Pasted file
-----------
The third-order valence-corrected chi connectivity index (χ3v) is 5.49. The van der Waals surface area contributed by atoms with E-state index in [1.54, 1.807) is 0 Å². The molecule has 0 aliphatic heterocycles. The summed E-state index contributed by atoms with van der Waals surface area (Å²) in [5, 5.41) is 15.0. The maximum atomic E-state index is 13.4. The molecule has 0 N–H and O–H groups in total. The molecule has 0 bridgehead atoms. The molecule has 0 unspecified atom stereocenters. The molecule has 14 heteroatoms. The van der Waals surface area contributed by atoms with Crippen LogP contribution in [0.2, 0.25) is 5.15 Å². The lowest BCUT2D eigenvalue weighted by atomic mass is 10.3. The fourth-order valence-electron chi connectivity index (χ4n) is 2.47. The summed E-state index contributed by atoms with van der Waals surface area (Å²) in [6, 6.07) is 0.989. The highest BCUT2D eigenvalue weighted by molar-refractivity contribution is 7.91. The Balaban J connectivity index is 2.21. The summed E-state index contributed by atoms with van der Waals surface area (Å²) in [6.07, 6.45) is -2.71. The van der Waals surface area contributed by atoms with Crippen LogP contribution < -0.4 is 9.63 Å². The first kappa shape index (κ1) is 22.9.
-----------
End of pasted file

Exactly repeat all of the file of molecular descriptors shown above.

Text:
The third-order valence-corrected chi connectivity index (χ3v) is 5.49. The van der Waals surface area contributed by atoms with E-state index in [1.54, 1.807) is 0 Å². The molecule has 0 aliphatic heterocycles. The summed E-state index contributed by atoms with van der Waals surface area (Å²) in [5, 5.41) is 15.0. The maximum atomic E-state index is 13.4. The molecule has 0 N–H and O–H groups in total. The molecule has 0 bridgehead atoms. The molecule has 0 unspecified atom stereocenters. The molecule has 14 heteroatoms. The van der Waals surface area contributed by atoms with Crippen LogP contribution in [0.2, 0.25) is 5.15 Å². The lowest BCUT2D eigenvalue weighted by atomic mass is 10.3. The fourth-order valence-electron chi connectivity index (χ4n) is 2.47. The summed E-state index contributed by atoms with van der Waals surface area (Å²) in [6, 6.07) is 0.989. The highest BCUT2D eigenvalue weighted by molar-refractivity contribution is 7.91. The Balaban J connectivity index is 2.21. The summed E-state index contributed by atoms with van der Waals surface area (Å²) in [6.07, 6.45) is -2.71. The van der Waals surface area contributed by atoms with Crippen LogP contribution < -0.4 is 9.63 Å². The first kappa shape index (κ1) is 22.9.